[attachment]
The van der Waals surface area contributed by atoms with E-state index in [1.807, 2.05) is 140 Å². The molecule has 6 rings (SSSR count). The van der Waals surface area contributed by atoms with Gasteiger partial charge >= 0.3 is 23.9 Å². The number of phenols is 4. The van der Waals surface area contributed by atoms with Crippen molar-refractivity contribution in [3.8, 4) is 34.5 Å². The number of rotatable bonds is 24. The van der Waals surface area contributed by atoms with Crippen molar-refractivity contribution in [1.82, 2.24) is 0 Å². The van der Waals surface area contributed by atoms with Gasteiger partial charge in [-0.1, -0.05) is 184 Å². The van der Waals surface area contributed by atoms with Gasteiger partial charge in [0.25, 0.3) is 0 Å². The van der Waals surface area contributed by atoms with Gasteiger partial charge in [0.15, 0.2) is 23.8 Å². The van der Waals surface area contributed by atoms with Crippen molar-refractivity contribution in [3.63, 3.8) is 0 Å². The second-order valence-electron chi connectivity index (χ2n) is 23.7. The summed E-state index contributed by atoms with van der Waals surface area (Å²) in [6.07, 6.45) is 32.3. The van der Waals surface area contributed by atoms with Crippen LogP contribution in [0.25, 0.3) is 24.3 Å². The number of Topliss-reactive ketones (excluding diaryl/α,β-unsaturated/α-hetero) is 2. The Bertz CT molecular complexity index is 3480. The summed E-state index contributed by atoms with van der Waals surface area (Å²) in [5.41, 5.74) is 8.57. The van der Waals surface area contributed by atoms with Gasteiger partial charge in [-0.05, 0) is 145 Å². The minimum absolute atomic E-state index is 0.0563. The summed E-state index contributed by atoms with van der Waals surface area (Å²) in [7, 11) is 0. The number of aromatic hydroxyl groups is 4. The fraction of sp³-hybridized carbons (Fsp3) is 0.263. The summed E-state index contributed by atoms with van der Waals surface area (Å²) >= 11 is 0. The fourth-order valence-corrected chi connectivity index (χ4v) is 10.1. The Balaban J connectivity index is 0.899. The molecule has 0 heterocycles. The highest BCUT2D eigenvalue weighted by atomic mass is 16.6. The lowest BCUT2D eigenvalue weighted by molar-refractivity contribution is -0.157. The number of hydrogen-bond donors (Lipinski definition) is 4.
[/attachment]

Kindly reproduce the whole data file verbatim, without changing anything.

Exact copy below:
The van der Waals surface area contributed by atoms with E-state index in [1.807, 2.05) is 140 Å². The molecule has 6 rings (SSSR count). The van der Waals surface area contributed by atoms with Gasteiger partial charge >= 0.3 is 23.9 Å². The number of phenols is 4. The van der Waals surface area contributed by atoms with Crippen molar-refractivity contribution in [3.8, 4) is 34.5 Å². The number of rotatable bonds is 24. The van der Waals surface area contributed by atoms with Crippen molar-refractivity contribution in [1.82, 2.24) is 0 Å². The van der Waals surface area contributed by atoms with Gasteiger partial charge in [-0.1, -0.05) is 184 Å². The van der Waals surface area contributed by atoms with Gasteiger partial charge in [0.25, 0.3) is 0 Å². The van der Waals surface area contributed by atoms with Gasteiger partial charge in [0.15, 0.2) is 23.8 Å². The van der Waals surface area contributed by atoms with Crippen molar-refractivity contribution in [3.63, 3.8) is 0 Å². The second-order valence-electron chi connectivity index (χ2n) is 23.7. The summed E-state index contributed by atoms with van der Waals surface area (Å²) in [6.07, 6.45) is 32.3. The van der Waals surface area contributed by atoms with Crippen LogP contribution in [0.25, 0.3) is 24.3 Å². The number of Topliss-reactive ketones (excluding diaryl/α,β-unsaturated/α-hetero) is 2. The Bertz CT molecular complexity index is 3480. The summed E-state index contributed by atoms with van der Waals surface area (Å²) in [5.41, 5.74) is 8.57. The van der Waals surface area contributed by atoms with Gasteiger partial charge in [-0.05, 0) is 145 Å². The minimum absolute atomic E-state index is 0.0563. The summed E-state index contributed by atoms with van der Waals surface area (Å²) in [7, 11) is 0. The number of aromatic hydroxyl groups is 4. The fraction of sp³-hybridized carbons (Fsp3) is 0.263. The summed E-state index contributed by atoms with van der Waals surface area (Å²) >= 11 is 0. The fourth-order valence-corrected chi connectivity index (χ4v) is 10.1. The Balaban J connectivity index is 0.899. The molecule has 0 heterocycles. The highest BCUT2D eigenvalue weighted by atomic mass is 16.6. The lowest BCUT2D eigenvalue weighted by molar-refractivity contribution is -0.157. The number of hydrogen-bond donors (Lipinski definition) is 4.